Tag Archives: Math

Why I never want the learning curve to go flat

I love learning new things, and sometimes re-learning old ones. I’d like nothing better than to go back to school full time and take a bunch of math classes, and not let math kick me in the butt this time. I’d take more chemistry, and biochem, and organic chem, and extraterrestrial chem. And I’d take every art history and art appreciation course I could find; and anthropology and philosophy and physics. And languages. I’d get a PhD or three. Just for fun.

And I want to read almost every book that comes out, especially if it’s about science. I know I’ll never get through even half of them, but I want to give it a shot. I never want to stop putting new knowledge into my brain. And I never want to get complacent about what I already know. And so I’ll never turn into my dad.

I know a lot of people who think I’m nuts for wanting to go back to school — for even considering it. That doesn’t bother me. It doesn’t bother me that a lot of people don’t like to read — who think they had to do too much reading when they were in school and they’re done with that. That’s a completely legitimate reason not to do something. That’s how I feel about ironing — that I did enough ironing as a kid in school ironing my uniform blouses, and later in the Air Force ironing everything that wasn’t tied down. Unfortunately, I have to iron some of the shirts I wear to work now because I no longer have a job where I can wear jeans and tee-shirts, darn it. I am working on finding shirts that don’t require as much ironing as some that I have. I would gladly stop completely, so I can relate to anyone who doesn’t want to do something that they find unpleasant.

But I watched my dad slowly lose his mind, and I don’t want that to happen to me. He wanted to live to be 100, and he got pretty damn close. But he thought he could do it just sitting on the couch watching re-runs of “Walker, Texas Ranger,” and claiming he was “too old” for other activities or learning new things.

I will not will not will not let that happen to me. And so I’ve already started back to school — part-time — and I’ve already taken one math class. In summer school. One whole semester in five weeks. I made a “B” dammit! I’ve never made that high a grade in math in my life, and I’m pretty frakking proud of it. And last night at work when a student asked me for some help with one of her algebra problems, I was able to show her a function she could use on her graphing calculator that she didn’t know about. Two months ago I could use a graphing calculator to add, subtract, multiply, and divide, and waste everything else it is capable of. Now I know a few more of those uses. But there are a lot more I have yet to discover.

And I’m just like that calculator.

Catching up, looking back

My preoccupation lately has been with making things rather than writing things, which isn’t entirely a bad thing, even though I’ve been thinking things that I could be writing about. But sometimes it’s just hard to put down the Sculpey, or the paintbrush; or I’ve already been sitting at the computer for what feels like a long time, and I have to jump and run do something else.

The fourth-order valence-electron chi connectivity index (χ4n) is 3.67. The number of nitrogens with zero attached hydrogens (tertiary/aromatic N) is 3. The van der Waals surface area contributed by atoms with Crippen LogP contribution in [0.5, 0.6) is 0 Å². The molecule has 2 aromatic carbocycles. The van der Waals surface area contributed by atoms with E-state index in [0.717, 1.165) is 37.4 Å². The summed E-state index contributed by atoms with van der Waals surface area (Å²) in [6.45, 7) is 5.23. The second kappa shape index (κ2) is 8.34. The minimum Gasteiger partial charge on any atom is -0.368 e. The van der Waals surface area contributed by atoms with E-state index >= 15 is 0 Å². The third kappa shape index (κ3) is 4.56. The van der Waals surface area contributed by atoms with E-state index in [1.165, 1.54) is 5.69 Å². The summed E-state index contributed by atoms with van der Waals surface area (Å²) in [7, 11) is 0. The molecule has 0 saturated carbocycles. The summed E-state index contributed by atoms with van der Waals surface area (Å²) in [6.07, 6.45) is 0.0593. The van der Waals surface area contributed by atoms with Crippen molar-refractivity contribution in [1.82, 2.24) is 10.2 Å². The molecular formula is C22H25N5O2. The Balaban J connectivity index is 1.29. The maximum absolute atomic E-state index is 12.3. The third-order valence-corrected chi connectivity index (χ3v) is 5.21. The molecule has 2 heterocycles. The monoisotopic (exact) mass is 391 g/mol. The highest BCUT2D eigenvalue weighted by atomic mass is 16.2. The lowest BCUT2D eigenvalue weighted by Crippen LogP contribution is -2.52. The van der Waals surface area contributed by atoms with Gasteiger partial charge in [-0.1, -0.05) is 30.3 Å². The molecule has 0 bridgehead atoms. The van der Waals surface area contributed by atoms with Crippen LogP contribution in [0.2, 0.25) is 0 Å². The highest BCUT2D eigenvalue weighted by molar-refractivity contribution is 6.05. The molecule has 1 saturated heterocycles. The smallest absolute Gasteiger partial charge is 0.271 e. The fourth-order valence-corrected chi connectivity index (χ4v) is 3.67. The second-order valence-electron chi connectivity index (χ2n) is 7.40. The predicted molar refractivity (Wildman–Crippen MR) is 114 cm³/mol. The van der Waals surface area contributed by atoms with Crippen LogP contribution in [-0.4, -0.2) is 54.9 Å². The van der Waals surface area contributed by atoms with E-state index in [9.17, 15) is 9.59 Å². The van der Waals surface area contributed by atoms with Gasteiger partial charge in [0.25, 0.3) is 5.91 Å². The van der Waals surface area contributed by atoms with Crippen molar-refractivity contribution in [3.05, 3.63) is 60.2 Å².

When I was growing up, my three burning ambitions were to be an artist, a veterinarian, or a writer. Or all three. Well, the vet thing was the first to crash and burn. I suck at math. But now I work at a “Learning Center,” and I have discovered the secret to my previous lack of success with math, and possibly the key to overcoming the huge sense of helplessness I feel when confronted with something like a quadratic equation. Not that I’ll be ready to tackle one of those any time in the immediate future, but I figured out why I was never even good at remembering my times tables, which I was supposed to memorize back in second or third grade. I was supposed to recite them. Out loud. Over and over. And over. And I never remembered them. I don’t learn through my ears. I learn through my eyes, and my hands. I should have been writing my times tables. Over and over. And writing out whatever additions I had to do to get past the places where I kept getting stuck, like anything greater than five, times anything greater than three. Yeah. I know.

I don’t know who figured out the different learning styles, or when, but when I was a kid, we were all expected to learn all the exact same things exactly the same way as everyone else. C’mon. Really? Who were these people who decided kids were all exactly the same? Aliens? It makes me mad that no one was enlightened enough to figure out that children, and adults, learn differently, and that I never figured out what I needed to do to make the most of my abilities. I just assumed I didn’t have those abilities. Sheesh. Just think what I could have been doing with my life.

Going on the assumption that it’s never too late, I’ve borrowed some old algebra books from the bookshelves at work, and am trying to fill in some of those gaps. It’s a pain in the butt, realizing I pretty much have to start with baby algebra and work my way up, and I practically have to copy over everything in the book. Just reading it isn’t sufficient. I have to write. I have to draw. I have to work problems. Lots of problems. I feel like I’m in third grade again. I guess that’s not so bad. I got my first puppy when I was in third grade. Something that changed my life for the better. Maybe this will, too.